The goal of the medical biller is to ensure that the provider is properly reimbursed for their services. In the pursuit of this goal, errors, both human and electronic, are unfortunately unavoidable. Since the process of medical billing involves two incredibly important elements (namely, health and money), it’s important to reduce as many of these errors as possible. In this brief course, we’ll introduce you to some common errors in the medical billing practice.
Before we jump into that discussion, however, let’s review the difference between a rejected and denied claim.
Denied and Rejected Claims
As you’ll recall from previous Courses, a rejected claim is not the same as a denied one. A rejected claim is one that contains one or many errors found before the claim is processed. These errors prevent the insurance company from paying the bill as it is composed, and the rejected claim is returned to the biller in order to be corrected. A rejected claim may be the result of a clerical error, or it may come down to mismatched procedure and ICD codes. A rejected claim will be returned to the biller with an explanation of the error. These claims are then corrected and resubmitted.
Clearinghouses employ a process called “scrubbing” in order to avoid rejected claims. The end goal, for billers and clearinghouses, is a “clean” claim.
Denied claims, on the other hand, are claims that the payer has processed and deemed unpayable. These claims may violate the terms of the payer-patient contract, or they may just contain some sort of vital error that was only caught after processing. Payers will include an explanation for why a claim is denied when they send the denied claim back to the biller. Many times, these claims can be appealed and sent back to the payer for processing, but this process can be time-consuming and, therefore, costly. For that reason, it’s important to try and get as many claims “clean” on the first go, and not waste any time billing for procedures that are incompatible with a patient’s coverage.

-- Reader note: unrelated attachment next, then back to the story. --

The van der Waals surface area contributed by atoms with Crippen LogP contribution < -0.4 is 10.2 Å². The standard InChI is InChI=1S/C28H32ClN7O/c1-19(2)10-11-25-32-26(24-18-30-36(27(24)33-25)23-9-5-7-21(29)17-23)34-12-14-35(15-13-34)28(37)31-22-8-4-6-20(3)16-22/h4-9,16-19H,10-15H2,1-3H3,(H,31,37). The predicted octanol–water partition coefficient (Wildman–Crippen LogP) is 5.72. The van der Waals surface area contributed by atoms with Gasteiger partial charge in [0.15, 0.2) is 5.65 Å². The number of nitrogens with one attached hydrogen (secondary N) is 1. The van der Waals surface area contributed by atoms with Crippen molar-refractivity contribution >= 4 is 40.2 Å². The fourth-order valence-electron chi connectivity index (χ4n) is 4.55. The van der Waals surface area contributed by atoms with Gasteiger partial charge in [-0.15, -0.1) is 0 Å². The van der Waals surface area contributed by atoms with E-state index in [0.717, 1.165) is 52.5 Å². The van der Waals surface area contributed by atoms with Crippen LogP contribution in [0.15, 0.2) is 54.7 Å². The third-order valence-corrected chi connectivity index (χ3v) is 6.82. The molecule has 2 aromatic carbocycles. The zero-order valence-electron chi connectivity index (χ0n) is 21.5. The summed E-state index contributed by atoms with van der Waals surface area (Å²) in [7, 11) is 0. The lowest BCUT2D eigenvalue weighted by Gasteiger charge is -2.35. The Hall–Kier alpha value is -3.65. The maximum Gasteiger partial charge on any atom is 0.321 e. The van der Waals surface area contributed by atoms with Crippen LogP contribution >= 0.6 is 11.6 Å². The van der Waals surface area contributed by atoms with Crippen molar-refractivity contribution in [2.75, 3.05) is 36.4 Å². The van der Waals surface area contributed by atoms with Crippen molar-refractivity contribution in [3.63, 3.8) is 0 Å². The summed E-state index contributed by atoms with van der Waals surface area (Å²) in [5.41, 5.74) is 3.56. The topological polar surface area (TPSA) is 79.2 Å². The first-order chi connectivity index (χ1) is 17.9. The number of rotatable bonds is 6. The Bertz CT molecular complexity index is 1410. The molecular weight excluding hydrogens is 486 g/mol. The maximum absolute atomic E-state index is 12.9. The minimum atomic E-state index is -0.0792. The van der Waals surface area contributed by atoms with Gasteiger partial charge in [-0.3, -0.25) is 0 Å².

Now that we’ve reviewed denied and rejected claims, let’s look at some of the basic errors that can get a claim returned to the biller.
Incorrect patient information
Sex, name, DOB, insurance ID number, etc.
Incorrect provider information
Address, name, contact information, etc.
Incorrect Insurance provider information
Wrong policy number, address, etc
Entering confusing ICD, CPT, or HPCS codes; entering confusing Place of Service codes; attaching conflicting or confusing modifiers to HCPCS or CPT codes; entering too few or too many digits to an ICD, CPT, or HCPCS codes
Mismatched medical codes
Entering confusing ICD codes with CPT codes, or vice versa, etc
Leaving out codes altogether for procedures or diagnoses
This occurs when someone at the provider’s office submits a claim for a procedure without checking whether that service has been paid for/reported. Duplicate billing can create a huge headache for billers and payers alike, because it may appear that a patient received two identical x-rays on one day, which would effectively double the amount sent to the payer.
Like medical coding, we’re always striving for the highest level of accuracy in our codes, and we’re also required to provide as complete a picture as possible of the medical procedure(s). If you can cut down on these simple errors in your medical billing, you’ll have a much higher number of clean claims.